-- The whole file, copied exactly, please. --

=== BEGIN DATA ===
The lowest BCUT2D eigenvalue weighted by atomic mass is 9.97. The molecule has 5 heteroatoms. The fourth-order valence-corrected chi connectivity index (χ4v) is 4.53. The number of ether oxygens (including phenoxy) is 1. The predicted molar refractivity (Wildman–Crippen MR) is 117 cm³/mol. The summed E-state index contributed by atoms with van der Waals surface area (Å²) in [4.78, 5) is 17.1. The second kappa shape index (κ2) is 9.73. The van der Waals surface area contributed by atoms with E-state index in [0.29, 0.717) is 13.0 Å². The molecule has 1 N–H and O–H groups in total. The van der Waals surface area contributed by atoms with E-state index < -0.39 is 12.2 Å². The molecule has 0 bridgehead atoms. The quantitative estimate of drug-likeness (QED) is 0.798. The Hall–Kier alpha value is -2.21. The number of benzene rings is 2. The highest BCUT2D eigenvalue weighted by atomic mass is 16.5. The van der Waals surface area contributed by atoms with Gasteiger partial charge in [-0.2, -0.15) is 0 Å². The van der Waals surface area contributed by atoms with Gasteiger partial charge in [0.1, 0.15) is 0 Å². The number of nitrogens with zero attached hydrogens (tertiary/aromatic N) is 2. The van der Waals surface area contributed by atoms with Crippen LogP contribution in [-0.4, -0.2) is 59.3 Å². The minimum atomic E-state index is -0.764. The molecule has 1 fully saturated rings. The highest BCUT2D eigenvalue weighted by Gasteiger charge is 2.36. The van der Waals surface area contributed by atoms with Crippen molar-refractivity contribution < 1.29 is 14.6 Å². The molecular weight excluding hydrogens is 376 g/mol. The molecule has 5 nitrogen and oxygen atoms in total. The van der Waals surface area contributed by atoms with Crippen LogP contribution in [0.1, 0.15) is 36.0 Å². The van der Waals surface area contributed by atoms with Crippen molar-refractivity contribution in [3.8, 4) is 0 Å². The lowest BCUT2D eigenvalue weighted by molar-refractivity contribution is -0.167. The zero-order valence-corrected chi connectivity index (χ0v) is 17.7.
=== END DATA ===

The lowest BCUT2D eigenvalue weighted by atomic mass is 9.97. The molecule has 5 heteroatoms. The fourth-order valence-corrected chi connectivity index (χ4v) is 4.53. The number of ether oxygens (including phenoxy) is 1. The predicted molar refractivity (Wildman–Crippen MR) is 117 cm³/mol. The summed E-state index contributed by atoms with van der Waals surface area (Å²) in [4.78, 5) is 17.1. The second kappa shape index (κ2) is 9.73. The van der Waals surface area contributed by atoms with E-state index in [0.29, 0.717) is 13.0 Å². The molecule has 1 N–H and O–H groups in total. The van der Waals surface area contributed by atoms with E-state index < -0.39 is 12.2 Å². The molecule has 0 bridgehead atoms. The quantitative estimate of drug-likeness (QED) is 0.798. The Hall–Kier alpha value is -2.21. The number of benzene rings is 2. The highest BCUT2D eigenvalue weighted by atomic mass is 16.5. The van der Waals surface area contributed by atoms with Gasteiger partial charge in [-0.2, -0.15) is 0 Å². The van der Waals surface area contributed by atoms with Gasteiger partial charge in [0.1, 0.15) is 0 Å². The number of nitrogens with zero attached hydrogens (tertiary/aromatic N) is 2. The van der Waals surface area contributed by atoms with Crippen LogP contribution in [-0.4, -0.2) is 59.3 Å². The minimum atomic E-state index is -0.764. The molecule has 1 fully saturated rings. The highest BCUT2D eigenvalue weighted by Gasteiger charge is 2.36. The van der Waals surface area contributed by atoms with Crippen molar-refractivity contribution < 1.29 is 14.6 Å². The molecular weight excluding hydrogens is 376 g/mol. The molecule has 5 nitrogen and oxygen atoms in total. The van der Waals surface area contributed by atoms with Crippen LogP contribution in [0.1, 0.15) is 36.0 Å². The van der Waals surface area contributed by atoms with Crippen molar-refractivity contribution in [3.8, 4) is 0 Å². The lowest BCUT2D eigenvalue weighted by molar-refractivity contribution is -0.167. The zero-order valence-corrected chi connectivity index (χ0v) is 17.7.